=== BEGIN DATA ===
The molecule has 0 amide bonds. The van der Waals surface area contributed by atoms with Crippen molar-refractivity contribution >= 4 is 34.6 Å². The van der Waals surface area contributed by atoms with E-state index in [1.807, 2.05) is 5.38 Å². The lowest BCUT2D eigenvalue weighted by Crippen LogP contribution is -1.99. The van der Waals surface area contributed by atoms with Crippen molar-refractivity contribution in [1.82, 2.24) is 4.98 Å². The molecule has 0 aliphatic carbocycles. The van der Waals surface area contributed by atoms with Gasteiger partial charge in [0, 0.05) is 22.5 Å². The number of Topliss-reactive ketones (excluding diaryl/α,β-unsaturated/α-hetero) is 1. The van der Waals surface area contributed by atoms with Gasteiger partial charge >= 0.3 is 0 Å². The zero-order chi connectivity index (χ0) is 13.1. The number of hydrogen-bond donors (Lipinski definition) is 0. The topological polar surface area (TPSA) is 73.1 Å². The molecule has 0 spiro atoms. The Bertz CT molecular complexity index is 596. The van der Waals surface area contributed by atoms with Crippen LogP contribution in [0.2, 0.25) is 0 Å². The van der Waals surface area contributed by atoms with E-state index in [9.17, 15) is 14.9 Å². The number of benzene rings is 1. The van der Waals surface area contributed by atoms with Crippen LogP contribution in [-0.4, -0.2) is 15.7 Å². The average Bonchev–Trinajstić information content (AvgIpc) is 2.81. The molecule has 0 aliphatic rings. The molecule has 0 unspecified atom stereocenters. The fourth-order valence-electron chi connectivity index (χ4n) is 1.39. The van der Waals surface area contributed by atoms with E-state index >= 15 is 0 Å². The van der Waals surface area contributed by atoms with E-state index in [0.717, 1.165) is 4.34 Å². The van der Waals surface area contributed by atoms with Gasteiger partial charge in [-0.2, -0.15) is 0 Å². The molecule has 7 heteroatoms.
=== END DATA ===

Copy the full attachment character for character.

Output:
The molecule has 0 amide bonds. The van der Waals surface area contributed by atoms with Crippen molar-refractivity contribution >= 4 is 34.6 Å². The van der Waals surface area contributed by atoms with E-state index in [1.807, 2.05) is 5.38 Å². The lowest BCUT2D eigenvalue weighted by Crippen LogP contribution is -1.99. The van der Waals surface area contributed by atoms with Crippen molar-refractivity contribution in [1.82, 2.24) is 4.98 Å². The molecule has 0 aliphatic carbocycles. The van der Waals surface area contributed by atoms with Gasteiger partial charge in [0, 0.05) is 22.5 Å². The number of Topliss-reactive ketones (excluding diaryl/α,β-unsaturated/α-hetero) is 1. The van der Waals surface area contributed by atoms with Gasteiger partial charge >= 0.3 is 0 Å². The zero-order chi connectivity index (χ0) is 13.1. The number of hydrogen-bond donors (Lipinski definition) is 0. The topological polar surface area (TPSA) is 73.1 Å². The molecule has 0 spiro atoms. The Bertz CT molecular complexity index is 596. The van der Waals surface area contributed by atoms with Crippen LogP contribution in [0.2, 0.25) is 0 Å². The van der Waals surface area contributed by atoms with E-state index in [9.17, 15) is 14.9 Å². The number of benzene rings is 1. The van der Waals surface area contributed by atoms with Crippen LogP contribution in [-0.4, -0.2) is 15.7 Å². The average Bonchev–Trinajstić information content (AvgIpc) is 2.81. The molecule has 0 aliphatic rings. The molecule has 0 unspecified atom stereocenters. The fourth-order valence-electron chi connectivity index (χ4n) is 1.39. The van der Waals surface area contributed by atoms with E-state index >= 15 is 0 Å². The van der Waals surface area contributed by atoms with E-state index in [0.717, 1.165) is 4.34 Å². The van der Waals surface area contributed by atoms with Gasteiger partial charge in [-0.2, -0.15) is 0 Å². The molecule has 7 heteroatoms.